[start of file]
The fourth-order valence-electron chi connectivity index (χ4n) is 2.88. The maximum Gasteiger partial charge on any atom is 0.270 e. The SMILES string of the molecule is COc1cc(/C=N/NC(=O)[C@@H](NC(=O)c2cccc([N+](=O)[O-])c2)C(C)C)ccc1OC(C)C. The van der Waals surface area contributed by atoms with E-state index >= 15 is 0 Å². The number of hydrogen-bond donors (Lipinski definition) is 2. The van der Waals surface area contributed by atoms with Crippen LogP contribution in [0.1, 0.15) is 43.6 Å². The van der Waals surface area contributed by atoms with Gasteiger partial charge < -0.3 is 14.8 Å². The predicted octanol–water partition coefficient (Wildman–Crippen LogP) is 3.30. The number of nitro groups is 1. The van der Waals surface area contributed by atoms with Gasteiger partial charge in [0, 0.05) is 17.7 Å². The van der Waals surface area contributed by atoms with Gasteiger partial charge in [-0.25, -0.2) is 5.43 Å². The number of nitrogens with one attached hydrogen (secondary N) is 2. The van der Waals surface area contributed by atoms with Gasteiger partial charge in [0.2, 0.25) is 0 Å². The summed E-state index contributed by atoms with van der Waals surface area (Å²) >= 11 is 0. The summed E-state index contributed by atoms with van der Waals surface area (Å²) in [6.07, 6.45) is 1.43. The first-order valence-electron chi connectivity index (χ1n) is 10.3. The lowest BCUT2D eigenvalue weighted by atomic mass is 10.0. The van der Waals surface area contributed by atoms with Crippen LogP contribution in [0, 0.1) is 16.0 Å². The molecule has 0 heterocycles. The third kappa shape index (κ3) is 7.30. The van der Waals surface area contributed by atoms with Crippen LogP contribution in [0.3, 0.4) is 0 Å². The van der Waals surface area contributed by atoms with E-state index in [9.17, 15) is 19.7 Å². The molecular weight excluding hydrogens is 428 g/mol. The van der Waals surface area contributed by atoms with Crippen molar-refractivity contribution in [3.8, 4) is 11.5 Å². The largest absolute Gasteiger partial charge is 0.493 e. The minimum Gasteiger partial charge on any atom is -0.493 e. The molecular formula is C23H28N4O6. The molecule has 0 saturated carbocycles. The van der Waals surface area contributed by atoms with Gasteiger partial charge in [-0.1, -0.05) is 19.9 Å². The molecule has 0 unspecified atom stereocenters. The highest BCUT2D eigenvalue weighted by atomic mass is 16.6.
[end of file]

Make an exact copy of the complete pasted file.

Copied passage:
The fourth-order valence-electron chi connectivity index (χ4n) is 2.88. The maximum Gasteiger partial charge on any atom is 0.270 e. The SMILES string of the molecule is COc1cc(/C=N/NC(=O)[C@@H](NC(=O)c2cccc([N+](=O)[O-])c2)C(C)C)ccc1OC(C)C. The van der Waals surface area contributed by atoms with E-state index >= 15 is 0 Å². The number of hydrogen-bond donors (Lipinski definition) is 2. The van der Waals surface area contributed by atoms with Crippen LogP contribution in [0.1, 0.15) is 43.6 Å². The van der Waals surface area contributed by atoms with Gasteiger partial charge < -0.3 is 14.8 Å². The predicted octanol–water partition coefficient (Wildman–Crippen LogP) is 3.30. The number of nitro groups is 1. The van der Waals surface area contributed by atoms with Gasteiger partial charge in [0, 0.05) is 17.7 Å². The van der Waals surface area contributed by atoms with Gasteiger partial charge in [-0.25, -0.2) is 5.43 Å². The number of nitrogens with one attached hydrogen (secondary N) is 2. The van der Waals surface area contributed by atoms with Gasteiger partial charge in [0.2, 0.25) is 0 Å². The summed E-state index contributed by atoms with van der Waals surface area (Å²) >= 11 is 0. The summed E-state index contributed by atoms with van der Waals surface area (Å²) in [6.07, 6.45) is 1.43. The first-order valence-electron chi connectivity index (χ1n) is 10.3. The lowest BCUT2D eigenvalue weighted by atomic mass is 10.0. The van der Waals surface area contributed by atoms with Crippen LogP contribution in [0, 0.1) is 16.0 Å². The molecule has 0 heterocycles. The third kappa shape index (κ3) is 7.30. The van der Waals surface area contributed by atoms with Crippen LogP contribution in [0.3, 0.4) is 0 Å². The van der Waals surface area contributed by atoms with E-state index in [9.17, 15) is 19.7 Å². The molecular weight excluding hydrogens is 428 g/mol. The van der Waals surface area contributed by atoms with Crippen molar-refractivity contribution in [3.8, 4) is 11.5 Å². The largest absolute Gasteiger partial charge is 0.493 e. The minimum Gasteiger partial charge on any atom is -0.493 e. The molecular formula is C23H28N4O6. The molecule has 0 saturated carbocycles. The van der Waals surface area contributed by atoms with Gasteiger partial charge in [-0.1, -0.05) is 19.9 Å². The molecule has 0 unspecified atom stereocenters. The highest BCUT2D eigenvalue weighted by atomic mass is 16.6.